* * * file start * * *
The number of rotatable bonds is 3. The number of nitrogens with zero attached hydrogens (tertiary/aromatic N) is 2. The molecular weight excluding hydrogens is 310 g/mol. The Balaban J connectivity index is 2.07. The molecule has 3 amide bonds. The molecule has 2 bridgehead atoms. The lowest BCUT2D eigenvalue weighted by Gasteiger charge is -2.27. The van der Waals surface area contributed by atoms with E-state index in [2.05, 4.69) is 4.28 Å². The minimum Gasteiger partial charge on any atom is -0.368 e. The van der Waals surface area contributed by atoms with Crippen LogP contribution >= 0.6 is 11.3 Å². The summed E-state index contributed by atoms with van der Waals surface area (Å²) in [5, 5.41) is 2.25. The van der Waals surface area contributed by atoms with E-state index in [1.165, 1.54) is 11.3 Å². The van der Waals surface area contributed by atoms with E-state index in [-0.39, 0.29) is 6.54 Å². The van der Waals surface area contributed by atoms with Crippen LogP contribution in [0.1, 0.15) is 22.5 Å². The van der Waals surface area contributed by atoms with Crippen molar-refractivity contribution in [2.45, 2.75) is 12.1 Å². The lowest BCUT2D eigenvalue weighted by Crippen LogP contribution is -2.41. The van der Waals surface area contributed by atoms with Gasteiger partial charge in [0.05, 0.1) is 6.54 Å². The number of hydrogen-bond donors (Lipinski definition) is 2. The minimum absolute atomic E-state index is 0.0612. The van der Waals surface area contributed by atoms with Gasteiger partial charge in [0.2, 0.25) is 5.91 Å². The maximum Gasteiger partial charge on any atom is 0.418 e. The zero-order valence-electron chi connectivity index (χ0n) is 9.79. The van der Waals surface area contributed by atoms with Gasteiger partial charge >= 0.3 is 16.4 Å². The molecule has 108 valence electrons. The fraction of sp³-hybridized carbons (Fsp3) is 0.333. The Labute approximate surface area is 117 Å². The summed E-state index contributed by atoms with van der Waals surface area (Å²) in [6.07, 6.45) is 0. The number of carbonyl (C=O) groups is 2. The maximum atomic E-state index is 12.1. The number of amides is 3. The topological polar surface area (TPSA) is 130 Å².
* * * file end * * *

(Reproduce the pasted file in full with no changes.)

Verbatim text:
The number of rotatable bonds is 3. The number of nitrogens with zero attached hydrogens (tertiary/aromatic N) is 2. The molecular weight excluding hydrogens is 310 g/mol. The Balaban J connectivity index is 2.07. The molecule has 3 amide bonds. The molecule has 2 bridgehead atoms. The lowest BCUT2D eigenvalue weighted by Gasteiger charge is -2.27. The van der Waals surface area contributed by atoms with E-state index in [2.05, 4.69) is 4.28 Å². The minimum Gasteiger partial charge on any atom is -0.368 e. The van der Waals surface area contributed by atoms with Crippen LogP contribution >= 0.6 is 11.3 Å². The summed E-state index contributed by atoms with van der Waals surface area (Å²) in [5, 5.41) is 2.25. The van der Waals surface area contributed by atoms with E-state index in [1.165, 1.54) is 11.3 Å². The van der Waals surface area contributed by atoms with E-state index in [-0.39, 0.29) is 6.54 Å². The van der Waals surface area contributed by atoms with Crippen LogP contribution in [0.1, 0.15) is 22.5 Å². The van der Waals surface area contributed by atoms with Crippen molar-refractivity contribution in [2.45, 2.75) is 12.1 Å². The lowest BCUT2D eigenvalue weighted by Crippen LogP contribution is -2.41. The van der Waals surface area contributed by atoms with Gasteiger partial charge in [0.05, 0.1) is 6.54 Å². The number of hydrogen-bond donors (Lipinski definition) is 2. The minimum absolute atomic E-state index is 0.0612. The van der Waals surface area contributed by atoms with Gasteiger partial charge in [0.2, 0.25) is 5.91 Å². The maximum Gasteiger partial charge on any atom is 0.418 e. The zero-order valence-electron chi connectivity index (χ0n) is 9.79. The van der Waals surface area contributed by atoms with Gasteiger partial charge >= 0.3 is 16.4 Å². The molecule has 108 valence electrons. The fraction of sp³-hybridized carbons (Fsp3) is 0.333. The Labute approximate surface area is 117 Å². The summed E-state index contributed by atoms with van der Waals surface area (Å²) in [6.07, 6.45) is 0. The number of carbonyl (C=O) groups is 2. The maximum atomic E-state index is 12.1. The number of amides is 3. The topological polar surface area (TPSA) is 130 Å².